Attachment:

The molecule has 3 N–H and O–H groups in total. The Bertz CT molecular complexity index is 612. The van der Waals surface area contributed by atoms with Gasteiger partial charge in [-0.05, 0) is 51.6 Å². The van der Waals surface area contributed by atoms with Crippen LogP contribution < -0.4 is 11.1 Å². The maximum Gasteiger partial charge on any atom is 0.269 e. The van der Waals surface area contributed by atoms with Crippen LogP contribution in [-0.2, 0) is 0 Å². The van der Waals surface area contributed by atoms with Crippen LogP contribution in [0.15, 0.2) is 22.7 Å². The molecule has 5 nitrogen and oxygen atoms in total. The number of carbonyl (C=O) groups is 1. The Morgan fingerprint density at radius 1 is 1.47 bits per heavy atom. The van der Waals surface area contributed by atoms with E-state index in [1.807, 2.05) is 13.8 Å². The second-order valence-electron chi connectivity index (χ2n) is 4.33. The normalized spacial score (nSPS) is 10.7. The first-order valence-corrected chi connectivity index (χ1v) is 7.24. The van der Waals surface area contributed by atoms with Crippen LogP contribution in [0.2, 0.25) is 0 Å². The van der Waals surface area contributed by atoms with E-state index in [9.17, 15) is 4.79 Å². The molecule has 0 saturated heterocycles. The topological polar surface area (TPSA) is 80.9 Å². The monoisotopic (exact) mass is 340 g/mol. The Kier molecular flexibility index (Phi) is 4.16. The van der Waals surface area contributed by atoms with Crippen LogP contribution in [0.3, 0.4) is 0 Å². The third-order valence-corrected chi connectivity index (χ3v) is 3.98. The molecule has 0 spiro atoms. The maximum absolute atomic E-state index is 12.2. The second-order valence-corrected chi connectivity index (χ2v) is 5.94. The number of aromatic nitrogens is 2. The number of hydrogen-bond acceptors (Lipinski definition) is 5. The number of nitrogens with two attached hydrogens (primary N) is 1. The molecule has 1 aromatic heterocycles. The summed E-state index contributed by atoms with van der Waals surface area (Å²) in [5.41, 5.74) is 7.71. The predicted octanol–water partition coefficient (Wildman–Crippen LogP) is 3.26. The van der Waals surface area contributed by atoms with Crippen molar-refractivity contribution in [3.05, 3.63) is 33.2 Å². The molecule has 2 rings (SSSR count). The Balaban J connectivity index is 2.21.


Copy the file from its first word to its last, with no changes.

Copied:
The molecule has 3 N–H and O–H groups in total. The Bertz CT molecular complexity index is 612. The van der Waals surface area contributed by atoms with Gasteiger partial charge in [-0.05, 0) is 51.6 Å². The van der Waals surface area contributed by atoms with Crippen LogP contribution < -0.4 is 11.1 Å². The maximum Gasteiger partial charge on any atom is 0.269 e. The van der Waals surface area contributed by atoms with Crippen LogP contribution in [-0.2, 0) is 0 Å². The van der Waals surface area contributed by atoms with Crippen LogP contribution in [0.15, 0.2) is 22.7 Å². The molecule has 5 nitrogen and oxygen atoms in total. The number of carbonyl (C=O) groups is 1. The Morgan fingerprint density at radius 1 is 1.47 bits per heavy atom. The van der Waals surface area contributed by atoms with E-state index in [1.807, 2.05) is 13.8 Å². The second-order valence-electron chi connectivity index (χ2n) is 4.33. The normalized spacial score (nSPS) is 10.7. The first-order valence-corrected chi connectivity index (χ1v) is 7.24. The van der Waals surface area contributed by atoms with Crippen LogP contribution in [0.2, 0.25) is 0 Å². The van der Waals surface area contributed by atoms with E-state index in [9.17, 15) is 4.79 Å². The molecule has 0 saturated heterocycles. The topological polar surface area (TPSA) is 80.9 Å². The monoisotopic (exact) mass is 340 g/mol. The Kier molecular flexibility index (Phi) is 4.16. The van der Waals surface area contributed by atoms with Crippen LogP contribution in [0.3, 0.4) is 0 Å². The third-order valence-corrected chi connectivity index (χ3v) is 3.98. The molecule has 0 spiro atoms. The maximum absolute atomic E-state index is 12.2. The second-order valence-corrected chi connectivity index (χ2v) is 5.94. The number of aromatic nitrogens is 2. The number of hydrogen-bond acceptors (Lipinski definition) is 5. The number of nitrogens with two attached hydrogens (primary N) is 1. The molecule has 1 aromatic heterocycles. The summed E-state index contributed by atoms with van der Waals surface area (Å²) in [5.41, 5.74) is 7.71. The predicted octanol–water partition coefficient (Wildman–Crippen LogP) is 3.26. The van der Waals surface area contributed by atoms with Crippen molar-refractivity contribution in [3.05, 3.63) is 33.2 Å². The molecule has 2 rings (SSSR count). The Balaban J connectivity index is 2.21.